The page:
We’re Golden

by Alexandra Burroughs

Your father, ornithologist, binoculars in hand,
monitors their coming and going.
Mergansers, wood ducks, herons,
Canada geese rise up flapping
into the leaden November air.
Their lines roil, vee into vee.
Migration impels them south.

Gray sky outspread across the horizon,
meets straw-dry cattails stretched
as far as the eye can see.
Snug, wind-protected, golden as the flag
we labor, you and I, my belly rounding.
We sort out broad, juicy male flag
from hard-cored female brown-tufted cattails
anchored in fertile black muck.

“Ol-ka-leee,” a glossy ebony chorus,
our red-winged blackbird neighbors,
sings the warmth of community:
Roots, rhizomes and detritus
carpet our windbreak.
We’re content in this shelter.

As we toil, back bent,
a crescent blade, long-handled,
moves to our direction.
Thirty-inch lengths of cattail flag
pile into bundles,
wait to ride the singing rails
to caulk the stays on charred barrels,
to turn corn into caramel bourbon,
dancing gold in candlelit crystal.

You run sunny at my side,
to the swings, to your tricycle,
to your fire engine,
to climb trees.
Strawberry blonde, Eric the Red,
we named you.

Grown tall, now husband and father,
you fly across oceans sail-driven
and glide, wing-ed, hawk-like, on warm updrafts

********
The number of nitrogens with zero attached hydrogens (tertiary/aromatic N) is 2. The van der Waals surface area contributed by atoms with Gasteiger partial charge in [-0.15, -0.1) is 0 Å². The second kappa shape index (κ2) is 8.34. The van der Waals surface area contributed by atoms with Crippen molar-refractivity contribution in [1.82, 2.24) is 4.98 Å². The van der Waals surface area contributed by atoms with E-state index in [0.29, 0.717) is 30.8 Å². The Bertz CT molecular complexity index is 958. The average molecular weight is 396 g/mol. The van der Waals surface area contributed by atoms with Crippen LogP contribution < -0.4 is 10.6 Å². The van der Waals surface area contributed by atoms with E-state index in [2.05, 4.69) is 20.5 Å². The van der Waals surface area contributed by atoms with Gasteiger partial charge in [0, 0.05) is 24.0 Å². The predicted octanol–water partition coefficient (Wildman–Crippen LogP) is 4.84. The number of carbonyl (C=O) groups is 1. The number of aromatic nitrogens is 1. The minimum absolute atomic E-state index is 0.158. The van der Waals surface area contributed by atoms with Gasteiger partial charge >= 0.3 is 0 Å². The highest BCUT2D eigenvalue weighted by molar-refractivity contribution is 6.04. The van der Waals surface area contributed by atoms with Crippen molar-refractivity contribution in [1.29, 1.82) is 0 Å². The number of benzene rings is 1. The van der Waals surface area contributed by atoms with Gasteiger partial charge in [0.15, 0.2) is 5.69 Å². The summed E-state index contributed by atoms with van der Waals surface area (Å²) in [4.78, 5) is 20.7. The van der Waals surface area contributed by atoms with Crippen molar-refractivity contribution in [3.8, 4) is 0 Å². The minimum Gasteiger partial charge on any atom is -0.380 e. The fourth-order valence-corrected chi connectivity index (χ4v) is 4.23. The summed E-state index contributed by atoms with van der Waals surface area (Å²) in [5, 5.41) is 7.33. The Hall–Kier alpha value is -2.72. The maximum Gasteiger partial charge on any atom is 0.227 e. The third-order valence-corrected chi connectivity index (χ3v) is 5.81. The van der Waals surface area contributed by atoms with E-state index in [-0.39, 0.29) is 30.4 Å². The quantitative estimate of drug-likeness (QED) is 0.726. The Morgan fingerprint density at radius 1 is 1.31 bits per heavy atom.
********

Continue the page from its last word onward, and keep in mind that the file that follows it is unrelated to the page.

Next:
above the verdant fields of Sacramento
and rocky cliffs
of our distant Pacific shores.

Son of our flesh,
Spirit of our spirit,
Wind of our lives.

Alexandra Burroughs lives in Transylvania County. She is a member of the Wordsmiths critique group and the Transylvania Writers’ Alliance. Bedtime Story and Other Poems was published in 2004. Her poems have also appeared in Lucidity Poetry Journal, The Cove Rincon, Out of Our Hearts and Minds and Clothes Lines.

About We’re Golden–“We’re Golden” is inspired by my experience working in the Montezuma Wildlife Refuge area cutting cattail “flag” while I was pregnant with my son Eric. The juice in the thick male leaves gives a particular flavor to bourbon when it is used by distilleries to caulk the stays of the barrels. I delivered bundles of the flag to a local middleman who shipped them out on the railroad. It was exhilarating not only to observe nature with my ornithologist husband but to also make some money while spending hours hidden in the “golden flag,” under an expansive gray sky, supported by fecund black muck while I was pregnant. The richness of life in the marsh seemed to be an appropriate metaphor for my sense of power in that physical condition.